November 19 2013
Maybe the White House will have to call in Paypal before it’s all over: it appears that parts of HealthCare.gov haven’t even been built yet, and among these parts is the payment system.
That’s right—even the persistent few who’ve managed to enroll in ObamaCare won’t be able to make their first payment (due December 15th), if this is, in fact, the case.
Hotair has a video of Henry Chao, Health.Care.gov’s answer to the PC Matic man, testifying before Congress. You can watch the video but here is Allahpundit’s take on what Chao said:
First, note that Chao’s talking about the entire online exchange apparatus here, not the front end of Healthcare.gov where people sign up. The front end is in place and being repaired, he says.
It’s the back end that … hasn’t completely been built yet. Second, it sounds initially like he says 60-70 percent of that back end is missing, but then he appears to correct that in the last minute or so. I’ll be conservative and assume it’s the later number that’s accurate.
Regardless: How does the enrollment process work if the payment system hasn’t been finished yet? Remember, even if you’re one of the chosen few who managed to complete the sign-up process, your coverage doesn’t take effect on January 1 unless you make your first premium payment by December 15.
You could make that payment directly to the insurer, bypassing the federal website entirely, but some segment of people won’t do that, whether because of absent-mindedness or their understandable assumption that payment should be made through the same site they used to enroll — i.e. Healthcare.gov.
This is going to cause a great deal of worry for many people, but it is also just plain baffling: how could the federal government, with its vast financial resources, do something this stupid? We free-market types habitually assert that government is inefficient. But this level of inefficiency boggles the mind.
The American Thinker proposes that things are so bad that the New York Times, so stalwart for the president that it coined the now-popular term “incorrect promise” to describe what many Americans believe to be an outright lie, has given liberals permission to think about overturning the Affordable Care Act. This “permission” came in the form of a report earlier this week of the repeal in 1989 of the Medicare Catastrophic Coverage Act.
The Times’ Carl Hulse wrote:
Seventeen months after President Ronald Reagan signed the measure with Rose Garden fanfare, a series of miscalculations and missteps in passing the law became painfully evident, and it was unceremoniously stricken from the books by lawmakers who could not see its demise come quickly enough.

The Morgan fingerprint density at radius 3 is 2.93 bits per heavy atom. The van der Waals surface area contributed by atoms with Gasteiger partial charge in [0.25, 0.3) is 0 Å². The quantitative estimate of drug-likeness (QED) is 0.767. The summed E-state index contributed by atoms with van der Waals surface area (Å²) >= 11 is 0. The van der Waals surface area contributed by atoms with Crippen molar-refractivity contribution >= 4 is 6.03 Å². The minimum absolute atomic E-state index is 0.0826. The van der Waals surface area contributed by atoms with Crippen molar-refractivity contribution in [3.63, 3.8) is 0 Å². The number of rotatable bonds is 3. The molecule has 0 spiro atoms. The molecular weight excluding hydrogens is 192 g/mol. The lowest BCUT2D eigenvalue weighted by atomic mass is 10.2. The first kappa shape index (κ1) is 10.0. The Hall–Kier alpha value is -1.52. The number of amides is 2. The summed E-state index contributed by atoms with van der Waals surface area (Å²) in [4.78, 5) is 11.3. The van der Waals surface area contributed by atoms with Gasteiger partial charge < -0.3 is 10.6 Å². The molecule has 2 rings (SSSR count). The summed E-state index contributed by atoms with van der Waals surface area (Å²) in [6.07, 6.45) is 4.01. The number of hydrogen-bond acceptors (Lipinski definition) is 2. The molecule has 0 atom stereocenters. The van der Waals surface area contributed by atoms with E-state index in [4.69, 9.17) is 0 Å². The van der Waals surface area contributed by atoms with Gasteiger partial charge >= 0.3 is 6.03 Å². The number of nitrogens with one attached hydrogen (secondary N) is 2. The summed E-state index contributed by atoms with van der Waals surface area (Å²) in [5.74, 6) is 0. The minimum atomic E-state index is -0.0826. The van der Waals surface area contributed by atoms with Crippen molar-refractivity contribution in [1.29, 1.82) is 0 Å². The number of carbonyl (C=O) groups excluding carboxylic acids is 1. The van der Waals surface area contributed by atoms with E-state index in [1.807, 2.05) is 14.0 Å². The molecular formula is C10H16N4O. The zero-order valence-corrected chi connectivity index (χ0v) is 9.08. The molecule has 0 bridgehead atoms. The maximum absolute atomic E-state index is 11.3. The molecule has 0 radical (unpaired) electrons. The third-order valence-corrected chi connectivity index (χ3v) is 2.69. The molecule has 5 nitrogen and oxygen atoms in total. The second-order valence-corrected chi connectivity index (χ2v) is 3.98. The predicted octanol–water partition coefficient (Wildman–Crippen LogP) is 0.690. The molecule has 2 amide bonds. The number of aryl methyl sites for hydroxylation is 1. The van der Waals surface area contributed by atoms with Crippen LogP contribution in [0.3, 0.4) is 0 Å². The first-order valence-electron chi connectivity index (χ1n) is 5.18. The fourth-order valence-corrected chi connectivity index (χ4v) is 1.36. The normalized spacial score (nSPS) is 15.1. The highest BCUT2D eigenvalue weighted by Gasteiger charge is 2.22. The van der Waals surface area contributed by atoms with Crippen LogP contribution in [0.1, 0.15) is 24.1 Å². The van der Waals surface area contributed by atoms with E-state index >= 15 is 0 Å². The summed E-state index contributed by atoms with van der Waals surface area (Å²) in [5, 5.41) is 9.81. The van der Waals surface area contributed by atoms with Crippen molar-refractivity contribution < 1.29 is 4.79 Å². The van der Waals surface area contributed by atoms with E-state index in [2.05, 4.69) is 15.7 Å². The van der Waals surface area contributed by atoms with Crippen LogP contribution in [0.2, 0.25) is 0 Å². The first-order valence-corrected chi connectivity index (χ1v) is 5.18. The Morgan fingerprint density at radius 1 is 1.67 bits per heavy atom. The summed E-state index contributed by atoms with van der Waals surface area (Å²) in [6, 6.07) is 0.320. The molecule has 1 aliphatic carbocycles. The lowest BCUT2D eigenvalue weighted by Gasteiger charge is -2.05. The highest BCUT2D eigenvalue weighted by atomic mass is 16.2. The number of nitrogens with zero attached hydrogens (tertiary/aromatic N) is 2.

The tortured history of the catastrophic-care law is a cautionary tale in the context of the struggle over the new health law, the Affordable Care Act. It illustrates the political and policy hazards of presenting sweeping health system changes to consumers who might not be prepared for them. And it provides a rare example of lawmakers who were willing to jettison a big piece of social policy legislation when the political risks became too grave.
“It has often been said that if you get an entitlement on the books, you can never get rid of it,” said Bill Archer, who pushed to repeal the 1988 law as a senior Republican, from Texas, on the House Ways and Means Committee. “That is an example of a time we did get rid of it.”
Conservatives can’t sit on their hands and just hope ObamaCare goes away. The Washington Post had a story this morning reporting that, according to a new poll, if the presidential election were held today, Mitt Romney would win. But the spread was 49 to 45 percent.
That's a four-point spread at what is so far the nadir of the Obama administration. This says to me that, having performed as badly as he has, the president has a bedrock of support. A lot of his supporters are going to be willing to fight for a single-payer system. A four-point spread isn't quite enough to make me feel safe from something worse than ObamaCare. Yet. A lot will depend on what happens in the next few weeks.
Let’s hope that the country will have a shot at reforming our health care system again. Let’s hope that we do it in an incremental way that is doctor-patient-centered. We may be able to do this sooner than we thought possible. Especially if the guvmint computer whizzes haven't finished building the system yet. Is this what HHS Secretary Kathleen Sebelius was talking about when she said that three years was not enough?